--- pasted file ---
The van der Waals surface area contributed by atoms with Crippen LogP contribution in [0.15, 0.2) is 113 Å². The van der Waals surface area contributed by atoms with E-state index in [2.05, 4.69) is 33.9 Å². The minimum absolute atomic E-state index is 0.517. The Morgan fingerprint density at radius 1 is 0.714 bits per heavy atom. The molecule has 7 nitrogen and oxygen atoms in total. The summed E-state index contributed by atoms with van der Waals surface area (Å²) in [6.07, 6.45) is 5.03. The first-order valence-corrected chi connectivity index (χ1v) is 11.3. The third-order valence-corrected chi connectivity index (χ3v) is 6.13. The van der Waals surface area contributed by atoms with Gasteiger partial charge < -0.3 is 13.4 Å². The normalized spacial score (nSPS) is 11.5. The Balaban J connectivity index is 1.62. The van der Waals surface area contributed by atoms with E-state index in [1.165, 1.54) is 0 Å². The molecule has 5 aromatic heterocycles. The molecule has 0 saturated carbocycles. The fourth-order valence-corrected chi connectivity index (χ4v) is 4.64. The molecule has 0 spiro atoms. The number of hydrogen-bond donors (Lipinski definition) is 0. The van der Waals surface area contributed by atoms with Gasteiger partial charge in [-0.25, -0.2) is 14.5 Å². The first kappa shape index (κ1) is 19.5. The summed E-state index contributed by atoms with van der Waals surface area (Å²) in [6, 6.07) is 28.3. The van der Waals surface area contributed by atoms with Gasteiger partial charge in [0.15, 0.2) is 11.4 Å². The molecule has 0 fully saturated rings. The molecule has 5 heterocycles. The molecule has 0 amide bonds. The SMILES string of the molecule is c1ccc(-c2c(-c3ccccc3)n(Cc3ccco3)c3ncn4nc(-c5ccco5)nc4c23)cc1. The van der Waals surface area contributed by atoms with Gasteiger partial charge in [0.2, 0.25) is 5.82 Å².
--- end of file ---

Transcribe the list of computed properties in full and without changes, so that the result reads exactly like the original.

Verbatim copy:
The van der Waals surface area contributed by atoms with Crippen LogP contribution in [0.15, 0.2) is 113 Å². The van der Waals surface area contributed by atoms with E-state index in [2.05, 4.69) is 33.9 Å². The minimum absolute atomic E-state index is 0.517. The Morgan fingerprint density at radius 1 is 0.714 bits per heavy atom. The molecule has 7 nitrogen and oxygen atoms in total. The summed E-state index contributed by atoms with van der Waals surface area (Å²) in [6.07, 6.45) is 5.03. The first-order valence-corrected chi connectivity index (χ1v) is 11.3. The third-order valence-corrected chi connectivity index (χ3v) is 6.13. The van der Waals surface area contributed by atoms with Gasteiger partial charge < -0.3 is 13.4 Å². The normalized spacial score (nSPS) is 11.5. The Balaban J connectivity index is 1.62. The van der Waals surface area contributed by atoms with E-state index in [1.165, 1.54) is 0 Å². The molecule has 5 aromatic heterocycles. The molecule has 0 saturated carbocycles. The fourth-order valence-corrected chi connectivity index (χ4v) is 4.64. The molecule has 0 spiro atoms. The number of hydrogen-bond donors (Lipinski definition) is 0. The van der Waals surface area contributed by atoms with Gasteiger partial charge in [-0.25, -0.2) is 14.5 Å². The first kappa shape index (κ1) is 19.5. The summed E-state index contributed by atoms with van der Waals surface area (Å²) in [6, 6.07) is 28.3. The van der Waals surface area contributed by atoms with Gasteiger partial charge in [0.15, 0.2) is 11.4 Å². The molecule has 0 fully saturated rings. The molecule has 5 heterocycles. The molecule has 0 amide bonds. The SMILES string of the molecule is c1ccc(-c2c(-c3ccccc3)n(Cc3ccco3)c3ncn4nc(-c5ccco5)nc4c23)cc1. The van der Waals surface area contributed by atoms with Gasteiger partial charge in [0.2, 0.25) is 5.82 Å².